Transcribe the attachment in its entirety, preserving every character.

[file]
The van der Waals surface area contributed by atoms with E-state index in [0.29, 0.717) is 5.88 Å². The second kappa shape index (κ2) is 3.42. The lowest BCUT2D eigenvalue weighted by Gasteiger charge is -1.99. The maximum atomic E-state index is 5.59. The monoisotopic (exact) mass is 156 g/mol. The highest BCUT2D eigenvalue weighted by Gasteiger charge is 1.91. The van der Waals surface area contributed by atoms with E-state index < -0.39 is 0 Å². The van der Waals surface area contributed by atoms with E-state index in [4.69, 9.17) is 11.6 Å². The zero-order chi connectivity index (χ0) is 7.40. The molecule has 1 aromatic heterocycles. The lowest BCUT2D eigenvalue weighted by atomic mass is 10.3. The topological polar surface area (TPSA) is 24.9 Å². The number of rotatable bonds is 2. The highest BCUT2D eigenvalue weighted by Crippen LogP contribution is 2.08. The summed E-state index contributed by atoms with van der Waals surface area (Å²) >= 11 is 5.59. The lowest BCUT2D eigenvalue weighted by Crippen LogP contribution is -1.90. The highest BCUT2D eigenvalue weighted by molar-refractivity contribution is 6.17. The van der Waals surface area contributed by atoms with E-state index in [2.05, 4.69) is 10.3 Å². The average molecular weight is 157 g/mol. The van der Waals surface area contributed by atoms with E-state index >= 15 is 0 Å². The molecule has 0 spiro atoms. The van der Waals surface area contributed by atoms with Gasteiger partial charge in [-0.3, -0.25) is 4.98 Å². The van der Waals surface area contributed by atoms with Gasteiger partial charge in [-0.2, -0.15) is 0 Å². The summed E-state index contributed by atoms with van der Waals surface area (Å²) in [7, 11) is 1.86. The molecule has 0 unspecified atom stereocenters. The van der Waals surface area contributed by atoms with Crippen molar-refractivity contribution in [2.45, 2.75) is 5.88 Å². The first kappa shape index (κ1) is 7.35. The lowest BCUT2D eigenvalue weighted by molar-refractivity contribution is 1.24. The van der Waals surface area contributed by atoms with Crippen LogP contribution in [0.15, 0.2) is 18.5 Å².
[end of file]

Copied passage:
The van der Waals surface area contributed by atoms with E-state index in [0.29, 0.717) is 5.88 Å². The second kappa shape index (κ2) is 3.42. The lowest BCUT2D eigenvalue weighted by Gasteiger charge is -1.99. The maximum atomic E-state index is 5.59. The monoisotopic (exact) mass is 156 g/mol. The highest BCUT2D eigenvalue weighted by Gasteiger charge is 1.91. The van der Waals surface area contributed by atoms with E-state index < -0.39 is 0 Å². The van der Waals surface area contributed by atoms with E-state index in [4.69, 9.17) is 11.6 Å². The zero-order chi connectivity index (χ0) is 7.40. The molecule has 1 aromatic heterocycles. The lowest BCUT2D eigenvalue weighted by atomic mass is 10.3. The topological polar surface area (TPSA) is 24.9 Å². The number of rotatable bonds is 2. The highest BCUT2D eigenvalue weighted by Crippen LogP contribution is 2.08. The summed E-state index contributed by atoms with van der Waals surface area (Å²) >= 11 is 5.59. The lowest BCUT2D eigenvalue weighted by Crippen LogP contribution is -1.90. The highest BCUT2D eigenvalue weighted by molar-refractivity contribution is 6.17. The van der Waals surface area contributed by atoms with E-state index in [2.05, 4.69) is 10.3 Å². The average molecular weight is 157 g/mol. The van der Waals surface area contributed by atoms with E-state index >= 15 is 0 Å². The molecule has 0 spiro atoms. The van der Waals surface area contributed by atoms with Gasteiger partial charge in [-0.3, -0.25) is 4.98 Å². The van der Waals surface area contributed by atoms with Gasteiger partial charge in [-0.2, -0.15) is 0 Å². The summed E-state index contributed by atoms with van der Waals surface area (Å²) in [7, 11) is 1.86. The molecule has 0 unspecified atom stereocenters. The van der Waals surface area contributed by atoms with Crippen molar-refractivity contribution in [2.45, 2.75) is 5.88 Å². The first kappa shape index (κ1) is 7.35. The lowest BCUT2D eigenvalue weighted by molar-refractivity contribution is 1.24. The van der Waals surface area contributed by atoms with Crippen LogP contribution in [0.15, 0.2) is 18.5 Å².